Still covering the corridor, Ronon asked, "Why?"
It was Miko who said, "There is no wall console, so only someone with the Ancient gene could open the door."
"It's probably security feature," Zelenka added, a little uneasily. "They didn't want just anyone to access the Mirror controls, perhaps."
John stepped into the stairwell, looking up. The lights had come on, but he couldn't see anything but stairs. Teyla stepped in to look, pointing out, "It would also keep out the Wraith."
"Good point." John glanced at Rodney. "Up? Or keep going around?"
Rodney had taken the tablet away from Zelenka and now waved it and the life signs detector in frustration. "I have no idea. In this one instance, your guess is as good as mine.
John lifted a brow, exchanged a look with Teyla, then said, "Right. Let's try up."
On the first landing there was a doorway that opened into what seemed to be an empty shaft. It had tiny blue lights set in narrow silver bands running down the sides, and seemed to lead straight down to the floor below. "The elevator's broken?" John suggested, leaning out to look down. Teyla stretched around the other side, shining her light down the shaft.
"Ali, better not to put your heads in there," Zelenka said, studying the tablet. "I'm getting a low-level energy signature."
As John eased away from the opening and Teyla stepped back, Rodney snatched the tablet again. "Wait, wait, wait. This looks like…" Brow furrowed thoughtfully, Rodney pulled a pen out of his tac vest and tossed it through the opening. It hung in midair for a moment, then vanished.
Rodney and Zelenka had their eyes on the tablet's screen, watching it analyze the readings, with Miko craning her neck to see over Zelenka's shoulder. John and Teyla stared at the spot where the dematerialized pen had been. "Hope you didn't need that," Ronon commented dryly.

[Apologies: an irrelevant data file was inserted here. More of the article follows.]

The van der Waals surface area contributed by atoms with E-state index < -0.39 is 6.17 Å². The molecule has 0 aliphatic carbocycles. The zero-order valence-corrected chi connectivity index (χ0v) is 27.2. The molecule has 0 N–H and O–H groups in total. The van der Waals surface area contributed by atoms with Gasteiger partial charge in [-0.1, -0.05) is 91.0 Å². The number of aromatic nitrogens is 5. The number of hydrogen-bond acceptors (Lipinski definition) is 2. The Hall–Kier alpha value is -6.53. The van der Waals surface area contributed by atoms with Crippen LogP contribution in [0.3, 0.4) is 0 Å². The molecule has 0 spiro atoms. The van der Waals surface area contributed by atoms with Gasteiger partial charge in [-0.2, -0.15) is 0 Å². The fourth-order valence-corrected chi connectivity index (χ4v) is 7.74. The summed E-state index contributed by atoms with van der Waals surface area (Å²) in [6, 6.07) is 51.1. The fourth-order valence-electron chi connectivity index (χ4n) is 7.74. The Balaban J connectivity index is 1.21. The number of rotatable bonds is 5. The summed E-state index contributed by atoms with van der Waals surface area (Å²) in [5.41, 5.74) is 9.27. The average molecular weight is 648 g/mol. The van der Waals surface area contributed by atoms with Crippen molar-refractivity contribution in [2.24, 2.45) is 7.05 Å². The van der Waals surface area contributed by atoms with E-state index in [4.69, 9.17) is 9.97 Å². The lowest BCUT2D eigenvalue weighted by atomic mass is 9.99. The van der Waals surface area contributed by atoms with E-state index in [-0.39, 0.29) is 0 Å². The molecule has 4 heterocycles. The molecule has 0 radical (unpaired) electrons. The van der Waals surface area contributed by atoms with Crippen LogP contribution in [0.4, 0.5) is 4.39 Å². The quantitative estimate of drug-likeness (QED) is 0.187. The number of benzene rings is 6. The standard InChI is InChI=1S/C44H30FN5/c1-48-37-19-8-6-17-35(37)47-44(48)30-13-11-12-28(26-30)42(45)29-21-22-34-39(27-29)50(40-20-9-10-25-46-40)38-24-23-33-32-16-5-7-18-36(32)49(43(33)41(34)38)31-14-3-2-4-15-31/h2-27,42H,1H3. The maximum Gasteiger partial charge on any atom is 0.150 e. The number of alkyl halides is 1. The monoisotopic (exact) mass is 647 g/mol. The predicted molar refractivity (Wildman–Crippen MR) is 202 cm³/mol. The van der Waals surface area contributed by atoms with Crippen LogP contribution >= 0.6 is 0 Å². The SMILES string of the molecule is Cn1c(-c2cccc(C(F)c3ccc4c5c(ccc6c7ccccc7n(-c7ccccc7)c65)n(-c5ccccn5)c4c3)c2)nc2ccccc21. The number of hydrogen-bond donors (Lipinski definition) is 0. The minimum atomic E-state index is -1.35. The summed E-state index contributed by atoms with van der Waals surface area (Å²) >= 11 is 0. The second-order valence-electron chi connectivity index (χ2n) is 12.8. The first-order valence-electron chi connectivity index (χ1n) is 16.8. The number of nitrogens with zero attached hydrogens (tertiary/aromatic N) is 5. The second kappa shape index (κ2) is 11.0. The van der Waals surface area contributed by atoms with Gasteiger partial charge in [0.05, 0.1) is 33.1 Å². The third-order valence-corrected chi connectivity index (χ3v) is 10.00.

"Why would this be on the stairwell where anyone might stumble in?" Teyla asked, sounding mildly horrified.
"It's not a walk-in disintegrator, if that's what you're thinking," Rodney said, still thoughtful. "Hold it, let's try this." He took out a small pocket flashlight, clicked it on, and tossed it into the shaft. It vanished. Rodney leaned cautiously out to look down. "The energy signature is almost identical to the transporters on Atlantis, and this is the right location for a safety shaft. See, there it is."
John looked. Down at the bottom, right about the level of the first floor, was the gleam of the flashlight. "Cool. So it's a transporter-safety exit." And the fact that the Ancients had seen a need for it.. probably didn't mean anything good.
Going up, they found three more levels, though the topmost wasn't nearly high enough to be at the top of the structure. There were obviously more levels that this stairwell didn't access, that there had to be another way to get to.
Looking at the interior rooms, John could see the walls were unusually thick, much thicker than they had to be to support the weight of the building. "They built this place to last," he commented to Rodney, as Zelenka and Kusanagi scanned a room they had found off one of the landings. Every piece of equipment seemed to have been removed, like the ruined city on the base moon.
"Yes, I suspect they anticipated frequent quakes from the discharges," Rodney said, mouth twisted as he studied the readings on his tablet.
John's brows quirked. "So…the Mirror was probably unstable even back when they built this place?" They had heard another couple of low rumbles, but nothing close to the size of the first discharge.
"Yes. Doesn't bode well, does it," Rodney said with a grimace.
Zelenka rejoined them, tucking his equipment back into his pack. "They certainly didn't leave in a hurry," he said tiredly, wiping sweat off his brow. "Everything was removed, very carefully."
"Except the Mirror," Teyla put in. Ronon was watching the corridor and she was standing on the landing, keeping a cautious eye on the stairs.
"And either the instability caused it to activate," Rodney said, his eyes on his tablet screen. "Or another reality accessed it."